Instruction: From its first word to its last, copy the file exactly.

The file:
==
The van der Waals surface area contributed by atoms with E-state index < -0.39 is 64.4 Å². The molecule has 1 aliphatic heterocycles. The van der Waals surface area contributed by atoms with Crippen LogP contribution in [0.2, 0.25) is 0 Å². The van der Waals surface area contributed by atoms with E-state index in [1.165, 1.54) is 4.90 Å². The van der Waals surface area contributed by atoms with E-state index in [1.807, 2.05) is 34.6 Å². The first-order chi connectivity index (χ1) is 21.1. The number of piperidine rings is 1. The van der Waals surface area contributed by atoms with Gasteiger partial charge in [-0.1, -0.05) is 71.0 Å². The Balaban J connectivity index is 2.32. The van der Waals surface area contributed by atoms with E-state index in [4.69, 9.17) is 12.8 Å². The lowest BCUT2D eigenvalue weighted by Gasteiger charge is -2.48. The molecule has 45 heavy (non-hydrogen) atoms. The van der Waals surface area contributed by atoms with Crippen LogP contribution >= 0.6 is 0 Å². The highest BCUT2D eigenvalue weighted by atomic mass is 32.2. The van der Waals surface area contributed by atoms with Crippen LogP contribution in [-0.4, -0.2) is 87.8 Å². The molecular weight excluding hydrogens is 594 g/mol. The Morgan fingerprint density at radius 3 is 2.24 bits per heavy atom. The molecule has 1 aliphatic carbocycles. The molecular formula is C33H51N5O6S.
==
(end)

The van der Waals surface area contributed by atoms with E-state index < -0.39 is 64.4 Å². The molecule has 1 aliphatic heterocycles. The van der Waals surface area contributed by atoms with Crippen LogP contribution in [0.2, 0.25) is 0 Å². The van der Waals surface area contributed by atoms with E-state index in [1.165, 1.54) is 4.90 Å². The van der Waals surface area contributed by atoms with E-state index in [1.807, 2.05) is 34.6 Å². The first-order chi connectivity index (χ1) is 21.1. The number of piperidine rings is 1. The van der Waals surface area contributed by atoms with Gasteiger partial charge in [-0.1, -0.05) is 71.0 Å². The Balaban J connectivity index is 2.32. The van der Waals surface area contributed by atoms with E-state index in [4.69, 9.17) is 12.8 Å². The lowest BCUT2D eigenvalue weighted by Gasteiger charge is -2.48. The molecule has 45 heavy (non-hydrogen) atoms. The van der Waals surface area contributed by atoms with Crippen LogP contribution >= 0.6 is 0 Å². The highest BCUT2D eigenvalue weighted by atomic mass is 32.2. The van der Waals surface area contributed by atoms with Crippen LogP contribution in [-0.4, -0.2) is 87.8 Å². The molecular weight excluding hydrogens is 594 g/mol. The Morgan fingerprint density at radius 3 is 2.24 bits per heavy atom. The molecule has 1 aliphatic carbocycles. The molecular formula is C33H51N5O6S.